2.5 METHODS OF ANALYSIS
In Trinidad, temperature (± 0.1 oC) and pH (± 0.1 pH unit) were measured in situ using the YSI Model 60 Meter. Salinity (± 0.1 ppt) and dissolved oxygen (± 0.3 mg l-1) were measured in situ using the YSI Model 85 Meter. In Tobago, temperature (± 0.1 oC), pH (± 0.01 pH unit), salinity (± 0.01 ppt) and dissolved oxygen (± 0.1 mg l-1) were measured in situ using the YSI Professional Plus Meter.
Samples were dried at 60oC, then sieved to obtain the <180μm size fraction, in which the dependence of metal content on surface area is removed (Hawkes and Webb, 1962; Oliver, 1973). Total organic carbon was determined according to the method outlined in Buchanan and Kain (1971). 1g sample was digested in K2Cr2O7 and H2SO4 and titrated against standardised ferrous ammonia solution. Detection limit: 0.01%.
Samples for total recoverable metals were prepared using microwave assisted acid digestion according to a modified version of USEPA Method 3051A (USEPA, 2007). 10 ml of concentrated HNO3 was added to 1g of sediment and allowed to pre-digest at room temperature for 30 minutes or until the initial reaction subsided. The mixture was then heated up to 175oC over a 30 minute period and held at this temperature for 4.5 minutes using the CEM Microwave Accelerated Reaction System (MARS) 6. Samples were allowed to cool and then centrifuged at 5000 rpm for 20 minutes. Samples were decanted and made up to a fixed volume using volumetric ware.
Analysis was performed using the Thermo X Series II Inductively Couple Plasma/ Mass Spectrometer using the standard mode with fully quantitative calibration. Internal standards (Tb and Ho at 3 μg l-1) were added to all samples to correct for physical interferences/ instrument drift. Detection limits were as follows- V 0.02 μg g-1, Cr 0.1 μg g-1 , Mn 0.05 μg g-1, Fe 0.1 μg g-1 , Co 0.02 μg g-1, Ni 0.02 μg g-1, As 0.05 μg g-1, Se 0.2 μg g-1, Cd 0.02 μg g-1, Ba 0.1 μg g-1 , Pb 0.1 μg g-1.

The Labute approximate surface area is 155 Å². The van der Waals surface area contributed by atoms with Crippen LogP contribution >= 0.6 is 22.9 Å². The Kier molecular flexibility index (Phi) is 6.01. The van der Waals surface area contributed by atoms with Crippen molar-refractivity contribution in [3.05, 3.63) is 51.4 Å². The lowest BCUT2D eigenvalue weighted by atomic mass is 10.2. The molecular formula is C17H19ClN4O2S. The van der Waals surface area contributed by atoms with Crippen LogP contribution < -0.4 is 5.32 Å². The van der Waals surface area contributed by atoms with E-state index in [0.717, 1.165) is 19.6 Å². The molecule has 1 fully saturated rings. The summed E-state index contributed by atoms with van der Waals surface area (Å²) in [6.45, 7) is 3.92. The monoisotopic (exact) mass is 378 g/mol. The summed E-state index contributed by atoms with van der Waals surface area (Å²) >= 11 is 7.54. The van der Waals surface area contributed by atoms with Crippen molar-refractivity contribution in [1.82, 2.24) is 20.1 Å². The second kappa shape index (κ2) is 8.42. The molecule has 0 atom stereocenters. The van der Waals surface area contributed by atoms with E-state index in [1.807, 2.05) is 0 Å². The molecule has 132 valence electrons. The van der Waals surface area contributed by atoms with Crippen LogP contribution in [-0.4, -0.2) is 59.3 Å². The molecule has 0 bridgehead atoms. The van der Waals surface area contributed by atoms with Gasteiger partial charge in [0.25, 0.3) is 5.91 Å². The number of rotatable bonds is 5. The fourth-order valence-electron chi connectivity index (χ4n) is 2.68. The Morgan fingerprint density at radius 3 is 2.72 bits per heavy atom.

2.6 QUALITY CONTROL
Samples were analysed in batches with each sample analysed at least in duplicate. Procedural blanks were analysed with each batch of samples. Certified reference materials for water TM 24.3 and TMDA 70 (Environment Canada) were used to verify the calibration. Continuing calibration blanks were used and verification samples were used to check accuracy and drift. Precision of the total recoverable metals in sediment method was assessed using percentage relative standard deviation (RSD) of seven
replicates of a typical marine sediment. Percentage RSDs obtained were as follows: V 7.9, Cr 8.3, Mn 4.5, Fe 4.6, Co 6.5, Ni 9.2, As 9.8, Cd 14.2, Ba 10.3, Pb 7.5. Se was
below the detection limit. Grade 1 de-ionized water was used to prepare aqueous reagents and solutions used. Analytical reagents and compounds used in analysis were of Aristar or AnalaR grades. Glassware and plastic ware for heavy metals analysis were soaked overnight in 20% HNO3, rinsed with distilled water, then de-ionized water. Glassware for TOC analysis was soaked with Nochromix acid, rinsed with distilled water, then de-ionized water.